Consequently, half of these patients would fall into the chronic pain outcome group if we used a RM score of ≥7 or a 50% reduction in pain and function as reference. These findings question the accuracy of a dichotomous outcome using the GPE scale and classifying “slightly improved” patients as recovered2
. Although the number of self-reported “slightly worse” patients in our sample is too small (N
= 9) to draw general conclusions, choosing a 30% improvement in the RM score as criterion for improvement would classify more than half of these as improved and therefore render this choice problematic. To reiterate, in general dichotomous classifications based on a single criterion may be problematic.
Proportion of patients for each level of GPE which have improved in a parameter by 50 / 30%
In which way do “completely recovered” patients differ from “much improved” patients? Almost half of the patients (117 of 253; 46%) reportedly not “completely recovered” but “much improved” were free of pain at 6 months, with a mean RM score of 1.8 (SD ± 2.5) (data not presented in tables). In other words, the majority of “much improved” patients reported pain in the past week rated 1.8 for average intensity and 4.2 for worst pain. Generally, if at follow-up patients still had pain, worst pain in the last week was considerably higher than average pain (“slightly improved”: 5.6 vs. 3.3; “same”: 7.0 vs. 4.6). Worst pain in the past week, in addition to average pain intensity, may be a key aspect of GPE self-classification.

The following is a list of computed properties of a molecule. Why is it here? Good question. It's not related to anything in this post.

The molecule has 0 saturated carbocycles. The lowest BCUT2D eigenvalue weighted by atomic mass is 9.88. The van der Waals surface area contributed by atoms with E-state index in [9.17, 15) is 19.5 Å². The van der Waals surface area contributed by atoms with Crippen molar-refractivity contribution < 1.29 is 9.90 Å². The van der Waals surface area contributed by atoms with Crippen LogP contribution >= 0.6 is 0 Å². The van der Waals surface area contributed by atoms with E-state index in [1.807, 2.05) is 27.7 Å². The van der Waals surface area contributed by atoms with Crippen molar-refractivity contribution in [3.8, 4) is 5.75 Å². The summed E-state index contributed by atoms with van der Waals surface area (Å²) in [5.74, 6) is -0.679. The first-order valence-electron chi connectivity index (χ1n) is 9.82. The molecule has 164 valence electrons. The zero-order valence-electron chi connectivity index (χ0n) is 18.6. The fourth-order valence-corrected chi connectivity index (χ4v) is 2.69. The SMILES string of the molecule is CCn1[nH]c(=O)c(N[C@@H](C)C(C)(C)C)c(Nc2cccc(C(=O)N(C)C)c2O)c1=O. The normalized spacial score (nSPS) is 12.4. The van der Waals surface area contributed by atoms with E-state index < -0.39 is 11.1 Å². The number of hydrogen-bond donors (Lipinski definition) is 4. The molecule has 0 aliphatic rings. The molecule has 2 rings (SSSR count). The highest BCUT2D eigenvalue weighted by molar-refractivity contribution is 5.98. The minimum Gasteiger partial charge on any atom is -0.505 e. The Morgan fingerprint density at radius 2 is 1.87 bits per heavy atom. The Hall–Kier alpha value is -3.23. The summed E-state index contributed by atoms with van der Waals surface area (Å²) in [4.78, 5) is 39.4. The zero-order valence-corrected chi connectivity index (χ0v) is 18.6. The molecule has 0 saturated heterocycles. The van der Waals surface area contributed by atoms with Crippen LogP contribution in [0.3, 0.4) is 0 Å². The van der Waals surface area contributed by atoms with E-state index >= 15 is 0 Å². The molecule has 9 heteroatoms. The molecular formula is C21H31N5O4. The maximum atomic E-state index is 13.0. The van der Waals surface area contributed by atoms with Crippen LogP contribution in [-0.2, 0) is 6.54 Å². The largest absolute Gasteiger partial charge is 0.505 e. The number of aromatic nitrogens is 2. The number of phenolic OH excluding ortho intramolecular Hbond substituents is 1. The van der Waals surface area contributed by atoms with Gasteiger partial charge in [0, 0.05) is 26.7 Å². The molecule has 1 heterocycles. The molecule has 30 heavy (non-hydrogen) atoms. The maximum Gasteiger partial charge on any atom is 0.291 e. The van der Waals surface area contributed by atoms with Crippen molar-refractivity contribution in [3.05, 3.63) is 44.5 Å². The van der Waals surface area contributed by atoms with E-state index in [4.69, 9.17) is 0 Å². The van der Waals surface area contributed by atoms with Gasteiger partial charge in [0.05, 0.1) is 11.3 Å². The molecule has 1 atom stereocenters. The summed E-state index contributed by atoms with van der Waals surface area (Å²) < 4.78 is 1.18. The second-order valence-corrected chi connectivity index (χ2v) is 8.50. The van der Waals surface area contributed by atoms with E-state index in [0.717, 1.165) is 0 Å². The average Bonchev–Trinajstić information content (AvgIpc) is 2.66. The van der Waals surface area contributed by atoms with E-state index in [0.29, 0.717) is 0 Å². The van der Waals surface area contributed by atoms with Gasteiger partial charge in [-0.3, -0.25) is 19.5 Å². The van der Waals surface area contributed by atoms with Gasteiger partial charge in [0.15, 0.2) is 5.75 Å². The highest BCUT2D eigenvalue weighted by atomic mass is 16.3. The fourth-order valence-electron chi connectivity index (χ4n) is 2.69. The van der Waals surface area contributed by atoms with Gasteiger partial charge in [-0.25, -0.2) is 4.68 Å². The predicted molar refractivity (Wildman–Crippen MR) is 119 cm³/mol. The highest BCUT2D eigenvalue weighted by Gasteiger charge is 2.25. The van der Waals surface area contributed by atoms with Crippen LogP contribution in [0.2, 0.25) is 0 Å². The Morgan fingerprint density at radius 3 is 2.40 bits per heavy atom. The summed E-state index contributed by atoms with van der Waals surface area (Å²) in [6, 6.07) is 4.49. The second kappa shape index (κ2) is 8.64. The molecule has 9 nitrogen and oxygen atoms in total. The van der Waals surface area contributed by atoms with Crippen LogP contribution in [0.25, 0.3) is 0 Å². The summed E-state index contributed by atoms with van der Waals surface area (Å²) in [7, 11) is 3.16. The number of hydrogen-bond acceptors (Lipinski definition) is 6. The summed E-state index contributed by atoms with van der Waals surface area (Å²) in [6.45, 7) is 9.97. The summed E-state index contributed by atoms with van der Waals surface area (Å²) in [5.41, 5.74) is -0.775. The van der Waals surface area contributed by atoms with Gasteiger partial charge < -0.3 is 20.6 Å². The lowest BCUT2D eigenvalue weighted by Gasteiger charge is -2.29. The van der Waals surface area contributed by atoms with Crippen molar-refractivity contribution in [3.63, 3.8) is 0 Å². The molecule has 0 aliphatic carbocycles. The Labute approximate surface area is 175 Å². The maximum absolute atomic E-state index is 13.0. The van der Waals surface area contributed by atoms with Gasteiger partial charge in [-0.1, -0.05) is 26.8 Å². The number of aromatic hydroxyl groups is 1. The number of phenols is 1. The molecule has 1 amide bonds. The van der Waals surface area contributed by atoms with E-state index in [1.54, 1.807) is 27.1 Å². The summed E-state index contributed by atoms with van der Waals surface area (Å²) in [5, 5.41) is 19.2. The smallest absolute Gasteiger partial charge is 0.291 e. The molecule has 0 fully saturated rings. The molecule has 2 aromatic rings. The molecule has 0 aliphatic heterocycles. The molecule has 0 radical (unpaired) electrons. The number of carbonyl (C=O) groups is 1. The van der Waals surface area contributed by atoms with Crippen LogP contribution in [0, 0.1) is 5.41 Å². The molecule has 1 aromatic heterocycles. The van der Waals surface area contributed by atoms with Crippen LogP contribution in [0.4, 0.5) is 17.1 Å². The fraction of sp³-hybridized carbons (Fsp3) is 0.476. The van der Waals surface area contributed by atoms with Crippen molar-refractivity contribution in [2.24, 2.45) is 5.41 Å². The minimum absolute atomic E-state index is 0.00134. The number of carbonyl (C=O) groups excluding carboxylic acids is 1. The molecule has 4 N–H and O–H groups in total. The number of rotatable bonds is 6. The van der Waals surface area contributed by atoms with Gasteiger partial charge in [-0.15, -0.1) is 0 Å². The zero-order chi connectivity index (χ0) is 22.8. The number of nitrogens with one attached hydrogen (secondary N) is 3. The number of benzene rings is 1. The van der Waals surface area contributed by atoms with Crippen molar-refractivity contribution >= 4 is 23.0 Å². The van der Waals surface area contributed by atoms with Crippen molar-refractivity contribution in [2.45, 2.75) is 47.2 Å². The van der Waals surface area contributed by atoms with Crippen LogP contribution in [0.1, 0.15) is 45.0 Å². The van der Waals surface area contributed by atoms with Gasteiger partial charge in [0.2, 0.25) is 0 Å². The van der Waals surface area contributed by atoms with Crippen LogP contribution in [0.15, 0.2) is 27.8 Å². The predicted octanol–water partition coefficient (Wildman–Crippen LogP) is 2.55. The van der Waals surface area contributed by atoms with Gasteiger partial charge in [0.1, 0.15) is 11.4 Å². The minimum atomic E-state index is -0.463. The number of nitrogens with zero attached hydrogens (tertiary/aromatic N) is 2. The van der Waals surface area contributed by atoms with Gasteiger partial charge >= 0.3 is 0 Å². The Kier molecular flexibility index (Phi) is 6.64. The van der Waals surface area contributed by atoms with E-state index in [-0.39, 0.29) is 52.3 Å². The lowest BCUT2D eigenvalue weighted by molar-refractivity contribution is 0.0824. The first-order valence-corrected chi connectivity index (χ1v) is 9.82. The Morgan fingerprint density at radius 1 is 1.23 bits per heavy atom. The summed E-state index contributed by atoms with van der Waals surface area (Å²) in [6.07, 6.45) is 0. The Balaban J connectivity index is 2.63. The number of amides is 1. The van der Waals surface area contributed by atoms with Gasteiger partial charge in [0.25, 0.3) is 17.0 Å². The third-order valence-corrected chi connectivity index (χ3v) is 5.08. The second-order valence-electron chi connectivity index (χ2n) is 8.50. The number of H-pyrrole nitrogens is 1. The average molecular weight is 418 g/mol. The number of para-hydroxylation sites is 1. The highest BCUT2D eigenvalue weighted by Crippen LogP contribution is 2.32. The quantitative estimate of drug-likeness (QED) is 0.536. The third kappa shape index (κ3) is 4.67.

to show reference standard-based cut-offs (and areas under the corresponding ROC curves) for: MIC values for pain and disability (), upper limits of pain and disability still compatible with self-reported recovery (), and minimally important percent changes for pain and disability from baseline (). Absolute values for MIC in pain or disability scores were expected to vary according to baseline scores; therefore we present separate results for patient subgroups with baseline scores either above () or below () the median. shows confidence intervals estimated by bootstrapping to the results of .
Minimal Important Change from Baseline to Perceived Recovery (AUC*; N = 521) for
Minimum Percent Change from Baseline to Perceived Recovery (AUC*) for
Upper Limits for Pain and Disability Compatible with Perceived Recovery (AUC*) for
Same as but only in patients with above median baseline scores